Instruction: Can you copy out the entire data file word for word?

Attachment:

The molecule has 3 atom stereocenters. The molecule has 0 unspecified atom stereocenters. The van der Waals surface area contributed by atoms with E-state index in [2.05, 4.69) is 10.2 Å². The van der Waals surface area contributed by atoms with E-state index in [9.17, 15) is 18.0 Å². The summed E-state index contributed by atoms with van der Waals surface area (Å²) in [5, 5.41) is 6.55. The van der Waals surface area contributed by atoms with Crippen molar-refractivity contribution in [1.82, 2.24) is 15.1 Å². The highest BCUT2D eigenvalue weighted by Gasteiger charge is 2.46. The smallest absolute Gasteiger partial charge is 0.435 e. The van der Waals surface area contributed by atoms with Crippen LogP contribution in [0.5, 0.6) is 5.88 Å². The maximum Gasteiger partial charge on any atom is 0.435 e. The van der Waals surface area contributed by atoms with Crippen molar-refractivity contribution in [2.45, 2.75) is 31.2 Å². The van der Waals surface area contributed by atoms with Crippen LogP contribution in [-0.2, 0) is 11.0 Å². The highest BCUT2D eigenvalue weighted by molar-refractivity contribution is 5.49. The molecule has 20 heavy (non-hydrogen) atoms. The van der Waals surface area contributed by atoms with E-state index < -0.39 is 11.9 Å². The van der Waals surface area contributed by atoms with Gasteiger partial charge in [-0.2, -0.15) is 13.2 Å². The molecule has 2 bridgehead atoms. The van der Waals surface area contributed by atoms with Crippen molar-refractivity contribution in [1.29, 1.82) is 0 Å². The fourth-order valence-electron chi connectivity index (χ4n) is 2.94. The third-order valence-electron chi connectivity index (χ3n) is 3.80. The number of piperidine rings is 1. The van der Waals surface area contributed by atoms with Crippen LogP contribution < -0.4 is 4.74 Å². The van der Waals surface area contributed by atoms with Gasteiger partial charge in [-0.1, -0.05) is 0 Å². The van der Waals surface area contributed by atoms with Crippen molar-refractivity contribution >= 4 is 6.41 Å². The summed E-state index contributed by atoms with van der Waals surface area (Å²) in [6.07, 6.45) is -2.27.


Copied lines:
The molecule has 3 atom stereocenters. The molecule has 0 unspecified atom stereocenters. The van der Waals surface area contributed by atoms with E-state index in [2.05, 4.69) is 10.2 Å². The van der Waals surface area contributed by atoms with E-state index in [9.17, 15) is 18.0 Å². The summed E-state index contributed by atoms with van der Waals surface area (Å²) in [5, 5.41) is 6.55. The van der Waals surface area contributed by atoms with Crippen molar-refractivity contribution in [1.82, 2.24) is 15.1 Å². The highest BCUT2D eigenvalue weighted by Gasteiger charge is 2.46. The smallest absolute Gasteiger partial charge is 0.435 e. The van der Waals surface area contributed by atoms with Crippen LogP contribution in [0.5, 0.6) is 5.88 Å². The maximum Gasteiger partial charge on any atom is 0.435 e. The van der Waals surface area contributed by atoms with Crippen molar-refractivity contribution in [2.45, 2.75) is 31.2 Å². The van der Waals surface area contributed by atoms with Crippen LogP contribution in [-0.2, 0) is 11.0 Å². The highest BCUT2D eigenvalue weighted by molar-refractivity contribution is 5.49. The molecule has 20 heavy (non-hydrogen) atoms. The van der Waals surface area contributed by atoms with E-state index < -0.39 is 11.9 Å². The van der Waals surface area contributed by atoms with Gasteiger partial charge in [-0.2, -0.15) is 13.2 Å². The molecule has 2 bridgehead atoms. The van der Waals surface area contributed by atoms with Crippen molar-refractivity contribution in [1.29, 1.82) is 0 Å². The fourth-order valence-electron chi connectivity index (χ4n) is 2.94. The third-order valence-electron chi connectivity index (χ3n) is 3.80. The number of piperidine rings is 1. The van der Waals surface area contributed by atoms with Crippen LogP contribution < -0.4 is 4.74 Å². The van der Waals surface area contributed by atoms with Gasteiger partial charge in [-0.1, -0.05) is 0 Å². The van der Waals surface area contributed by atoms with Crippen molar-refractivity contribution >= 4 is 6.41 Å². The summed E-state index contributed by atoms with van der Waals surface area (Å²) in [6.07, 6.45) is -2.27.